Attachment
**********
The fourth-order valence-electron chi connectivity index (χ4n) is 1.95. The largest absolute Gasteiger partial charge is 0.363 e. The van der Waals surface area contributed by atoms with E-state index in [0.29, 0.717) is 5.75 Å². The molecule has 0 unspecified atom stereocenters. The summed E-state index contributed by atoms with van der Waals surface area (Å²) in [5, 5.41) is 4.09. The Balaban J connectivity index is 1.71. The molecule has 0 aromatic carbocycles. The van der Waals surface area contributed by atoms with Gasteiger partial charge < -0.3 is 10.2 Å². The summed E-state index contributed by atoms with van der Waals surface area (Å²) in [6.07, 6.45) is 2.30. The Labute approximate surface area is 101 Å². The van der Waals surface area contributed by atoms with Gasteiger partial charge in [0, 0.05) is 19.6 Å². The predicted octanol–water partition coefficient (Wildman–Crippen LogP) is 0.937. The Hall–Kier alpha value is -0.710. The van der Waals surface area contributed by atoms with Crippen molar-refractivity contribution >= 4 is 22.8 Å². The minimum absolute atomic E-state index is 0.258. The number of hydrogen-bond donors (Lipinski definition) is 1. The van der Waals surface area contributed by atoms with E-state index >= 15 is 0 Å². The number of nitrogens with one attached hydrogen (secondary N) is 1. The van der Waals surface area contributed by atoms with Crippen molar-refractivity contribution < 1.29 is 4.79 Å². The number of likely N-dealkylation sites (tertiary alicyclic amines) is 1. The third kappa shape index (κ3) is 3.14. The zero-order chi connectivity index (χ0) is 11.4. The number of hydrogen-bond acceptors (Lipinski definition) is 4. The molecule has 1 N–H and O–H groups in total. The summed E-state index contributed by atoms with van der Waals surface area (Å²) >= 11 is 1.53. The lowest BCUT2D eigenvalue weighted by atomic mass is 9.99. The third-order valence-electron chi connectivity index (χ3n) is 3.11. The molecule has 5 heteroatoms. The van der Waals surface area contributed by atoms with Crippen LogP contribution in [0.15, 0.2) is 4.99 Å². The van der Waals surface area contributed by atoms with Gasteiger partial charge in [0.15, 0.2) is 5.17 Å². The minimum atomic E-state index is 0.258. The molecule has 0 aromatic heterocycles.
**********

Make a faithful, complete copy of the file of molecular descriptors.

The fourth-order valence-electron chi connectivity index (χ4n) is 1.95. The largest absolute Gasteiger partial charge is 0.363 e. The van der Waals surface area contributed by atoms with E-state index in [0.29, 0.717) is 5.75 Å². The molecule has 0 unspecified atom stereocenters. The summed E-state index contributed by atoms with van der Waals surface area (Å²) in [5, 5.41) is 4.09. The Balaban J connectivity index is 1.71. The molecule has 0 aromatic carbocycles. The van der Waals surface area contributed by atoms with Gasteiger partial charge < -0.3 is 10.2 Å². The summed E-state index contributed by atoms with van der Waals surface area (Å²) in [6.07, 6.45) is 2.30. The Labute approximate surface area is 101 Å². The van der Waals surface area contributed by atoms with Gasteiger partial charge in [0, 0.05) is 19.6 Å². The predicted octanol–water partition coefficient (Wildman–Crippen LogP) is 0.937. The Hall–Kier alpha value is -0.710. The van der Waals surface area contributed by atoms with Crippen molar-refractivity contribution >= 4 is 22.8 Å². The minimum absolute atomic E-state index is 0.258. The number of hydrogen-bond donors (Lipinski definition) is 1. The van der Waals surface area contributed by atoms with E-state index >= 15 is 0 Å². The number of nitrogens with one attached hydrogen (secondary N) is 1. The van der Waals surface area contributed by atoms with Crippen molar-refractivity contribution < 1.29 is 4.79 Å². The number of likely N-dealkylation sites (tertiary alicyclic amines) is 1. The third kappa shape index (κ3) is 3.14. The zero-order chi connectivity index (χ0) is 11.4. The number of hydrogen-bond acceptors (Lipinski definition) is 4. The molecule has 1 N–H and O–H groups in total. The summed E-state index contributed by atoms with van der Waals surface area (Å²) >= 11 is 1.53. The lowest BCUT2D eigenvalue weighted by atomic mass is 9.99. The third-order valence-electron chi connectivity index (χ3n) is 3.11. The molecule has 5 heteroatoms. The van der Waals surface area contributed by atoms with Crippen LogP contribution in [0.15, 0.2) is 4.99 Å². The van der Waals surface area contributed by atoms with Gasteiger partial charge in [0.15, 0.2) is 5.17 Å². The minimum atomic E-state index is 0.258. The molecule has 0 aromatic heterocycles.